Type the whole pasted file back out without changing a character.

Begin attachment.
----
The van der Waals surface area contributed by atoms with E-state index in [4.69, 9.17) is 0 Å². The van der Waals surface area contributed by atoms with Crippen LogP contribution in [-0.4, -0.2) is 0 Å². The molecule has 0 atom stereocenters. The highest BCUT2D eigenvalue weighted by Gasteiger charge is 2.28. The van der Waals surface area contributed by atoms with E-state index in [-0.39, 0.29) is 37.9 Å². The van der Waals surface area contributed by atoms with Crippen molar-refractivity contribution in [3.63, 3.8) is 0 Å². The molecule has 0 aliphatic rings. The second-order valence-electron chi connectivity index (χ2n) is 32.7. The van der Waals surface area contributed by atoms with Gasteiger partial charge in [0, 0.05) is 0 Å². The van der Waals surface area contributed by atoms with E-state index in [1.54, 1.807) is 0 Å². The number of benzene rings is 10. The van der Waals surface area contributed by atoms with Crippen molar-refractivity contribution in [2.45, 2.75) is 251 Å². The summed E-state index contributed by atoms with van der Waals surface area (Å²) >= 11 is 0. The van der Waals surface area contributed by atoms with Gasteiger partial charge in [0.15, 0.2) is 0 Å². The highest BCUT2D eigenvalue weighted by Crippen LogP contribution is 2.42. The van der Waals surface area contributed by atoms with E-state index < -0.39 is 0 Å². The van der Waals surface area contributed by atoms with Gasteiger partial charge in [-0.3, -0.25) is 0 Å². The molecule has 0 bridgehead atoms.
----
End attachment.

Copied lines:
The van der Waals surface area contributed by atoms with E-state index in [4.69, 9.17) is 0 Å². The van der Waals surface area contributed by atoms with Crippen LogP contribution in [-0.4, -0.2) is 0 Å². The molecule has 0 atom stereocenters. The highest BCUT2D eigenvalue weighted by Gasteiger charge is 2.28. The van der Waals surface area contributed by atoms with E-state index in [-0.39, 0.29) is 37.9 Å². The van der Waals surface area contributed by atoms with Crippen molar-refractivity contribution in [3.63, 3.8) is 0 Å². The molecule has 0 aliphatic rings. The second-order valence-electron chi connectivity index (χ2n) is 32.7. The van der Waals surface area contributed by atoms with Gasteiger partial charge in [0, 0.05) is 0 Å². The van der Waals surface area contributed by atoms with E-state index in [1.54, 1.807) is 0 Å². The number of benzene rings is 10. The van der Waals surface area contributed by atoms with Crippen molar-refractivity contribution in [2.45, 2.75) is 251 Å². The summed E-state index contributed by atoms with van der Waals surface area (Å²) >= 11 is 0. The van der Waals surface area contributed by atoms with Gasteiger partial charge in [0.15, 0.2) is 0 Å². The highest BCUT2D eigenvalue weighted by Crippen LogP contribution is 2.42. The van der Waals surface area contributed by atoms with E-state index < -0.39 is 0 Å². The van der Waals surface area contributed by atoms with Gasteiger partial charge in [-0.3, -0.25) is 0 Å². The molecule has 0 bridgehead atoms.